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Re: P1949 negative impact on math heavy code

From: Peter Brett <pbrett_at_[hidden]>
Date: Thu, 11 Aug 2022 13:09:49 +0000
Hi Dennis,

Thank you for raising this.

In my view, it is *highly* desirable for the C++ standard to stick as closely as possible to UAX #31. "What Unicode characters are suitable for use in identifiers" is an appropriate question to be dealt with by experts in text and abstract character semantics, i.e. the Unicode Consortium. It's highly beneficial for C++ and the wider programming language ecosystem to have a common, shared understanding of what well-formed identifiers look like, to enable cross-language interoperability and common understanding, and I have been pleased to see several programming languages converging on UAX #31 conformance in recent years.

Therefore my recommendation to you is to engage closely with Unicode Technical Committee (and Mark Davis in particular) to update or improve UAX #31. When a new revision of UAX #31 is available, I will be very happy to do whatever work is needed to bring the C++ IS up-to-date with it. In the meantime, I am sure that implementers will be interested in adding compiler extensions to assist backward compatibility.

Best regards,


-----Original Message-----
From: SG16 <sg16-bounces_at_lists.isocpp.org> On Behalf Of Ogiermann, Dennis via SG16
Sent: 11 August 2022 12:49
To: sg16_at_[hidden]cpp.org
Cc: Ogiermann, Dennis <dennis.ogiermann_at_[hidden]-bochum.de>
Subject: [SG16] P1949 negative impact on math heavy code


Dear SG16 members,

I have been referred to this mailing list to share some concerns regarding the adoption of P1949. Some preliminary discussion can be found at a Github issue that I have opened https://urldefense.com/v3/__https://github.com/sg16-unicode/sg16/issues/77__;!!EHscmS1ygiU1lA!Er45KwbhhoVwqL2Y9MxZrma-WcePTHIiHXHdAp_ze9sGuvRchdQ0ysW-8jJGALVOBpllBNMDWN9A-1E$ . Let me summarize this so far and respond here.

Initial Post:

In the scientific computing and numerical community the utilization of Unicode identifiers has gained a bit of popularity over the recent years, because it helps in keeping the code close to theory. Let us take for example this piece of math tex:

\Delta t_{n+1} = \varepsilon_{n+1}^{\beta_1/k} \cdot \varepsilon_{n}^{\beta_2/k} \cdot \varepsilon_{n-1}^{\beta_3/k} \cdot \Delta t_{n}

pre-P1949 we were able to implement this as

const auto Δtₙ₊₁ = std::pow(εₙ₊₁, β₁/k) * std::pow(εₙ, β₂/k) * std::pow(εₙ₋₁, β₃/k) * Δtₙ;

which reads like the formulas, thus reducing mental overhead when writing code. I know, this is a simple and short example where it may not be directly clear that this is helpful, but once formulas start to get longer and the implementation spans in the order of hundreds of lines of code, than this can really simplify development, maintenance and debugging a lot. https://urldefense.com/v3/__https://godbolt.org/z/nG7o5K141__;!!EHscmS1ygiU1lA!Er45KwbhhoVwqL2Y9MxZrma-WcePTHIiHXHdAp_ze9sGuvRchdQ0ysW-8jJGALVOBpllBNMDPwAOf_g$ is an example - I also want to note for completeness that MSVC seem to have not supported such constructs in first place.

I appreciate the time to work on the standard, but I think this proposal is the exact opposite of what we developers in the numerical community need. [...] I also noticed that super-/subscript letters and some super-/subscript symbols seem to be still valid, causing some weird inconsistency. [...]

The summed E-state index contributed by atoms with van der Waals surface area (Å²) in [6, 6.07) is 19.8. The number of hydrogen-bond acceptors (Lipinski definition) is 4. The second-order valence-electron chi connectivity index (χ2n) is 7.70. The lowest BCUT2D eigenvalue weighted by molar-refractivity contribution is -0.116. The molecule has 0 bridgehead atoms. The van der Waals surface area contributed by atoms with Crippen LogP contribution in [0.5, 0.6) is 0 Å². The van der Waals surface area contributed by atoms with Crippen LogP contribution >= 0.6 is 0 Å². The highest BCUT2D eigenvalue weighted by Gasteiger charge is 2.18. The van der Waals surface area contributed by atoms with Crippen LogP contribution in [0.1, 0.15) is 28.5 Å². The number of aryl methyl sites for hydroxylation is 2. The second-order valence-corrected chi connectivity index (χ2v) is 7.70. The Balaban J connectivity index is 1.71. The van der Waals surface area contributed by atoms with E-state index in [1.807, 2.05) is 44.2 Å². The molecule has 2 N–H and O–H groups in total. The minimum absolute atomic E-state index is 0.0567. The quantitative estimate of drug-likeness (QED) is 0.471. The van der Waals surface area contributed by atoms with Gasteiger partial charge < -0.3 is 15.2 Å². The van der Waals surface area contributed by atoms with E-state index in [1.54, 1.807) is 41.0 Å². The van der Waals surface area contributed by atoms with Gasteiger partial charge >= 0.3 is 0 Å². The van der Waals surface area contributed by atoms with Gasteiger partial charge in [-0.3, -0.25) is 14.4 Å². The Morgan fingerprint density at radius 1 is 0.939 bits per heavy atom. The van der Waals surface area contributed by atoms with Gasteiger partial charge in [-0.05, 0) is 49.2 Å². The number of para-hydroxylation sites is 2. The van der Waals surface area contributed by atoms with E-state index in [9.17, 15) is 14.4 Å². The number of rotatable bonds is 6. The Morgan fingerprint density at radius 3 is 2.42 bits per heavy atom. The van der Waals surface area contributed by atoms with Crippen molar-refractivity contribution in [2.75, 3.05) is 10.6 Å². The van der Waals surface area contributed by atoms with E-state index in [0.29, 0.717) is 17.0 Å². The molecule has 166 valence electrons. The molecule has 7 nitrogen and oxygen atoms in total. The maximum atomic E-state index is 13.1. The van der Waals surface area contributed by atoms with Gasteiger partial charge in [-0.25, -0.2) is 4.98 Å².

The current direction also raises more questions from my side:

    1. Are there plans to restrict allowed characters further, especially the ones used in the computational sciences/basic math notation?
    2. Is there the possibility to bring back the numerical super-/subscripts?
    3. Related to this, and I know that the unicode consortium does want to hear this, but since this is really useful for the numerical community, is there any possibility to at least allow the very basic standard letters (greek and latin) in super-/subscripts - either directly via unicode or some extra mechanism in the language/editors? Yes, I read the opinions on this (and I am absolutely not fan of it, less am I agreeing), but viewing this from user-perspective, having just some characters avaiblable is really weird.

Jens Maurer and Tom Honermann has answered some of my initial questions in the linked Github issue, which I also quickly summarize:
* Identifier definition has been outsource to the Unicode consortium (Unicode Standard Annex 31 defines a recommendation)
* SG16 is at least aware of the problem mentioned above
* A member of the Unicode Consortium is currently working on improvements to Unicode to support source code as text
* This mailing list is the correct medium to discuss issues concerning SG16 (in contrast to the Github org and associated repos)

Now, my understanding of Annex 31 is that it gives only recommendations for a formal grammar to describe identifiers, which is fine and I think also a necessary step. Also from my understanding P1949R7 is the corresponding paper describing how Annex 31 is adopted into the C++ standard. Trying to throw in something constructive, I think it might make sense to extend the alphabet for either XID_Start or XID_Continue with 2080..208E and 2090..209C. Also, including 00B2,00B3,00B9,2070,2071,2073..207E might make sense, but this may require more discussion, whether it such characters might be blocked for other purposes. However, my thoughts might be a bit short-sighted from a language evolution perspective, because it is merely a hotfix for what is helpful for writing math heavy code (e.g. 2090..209C is an incomplete character range).

Thank you for your time and best regards,
SG16 mailing list

Received on 2022-08-11 13:09:55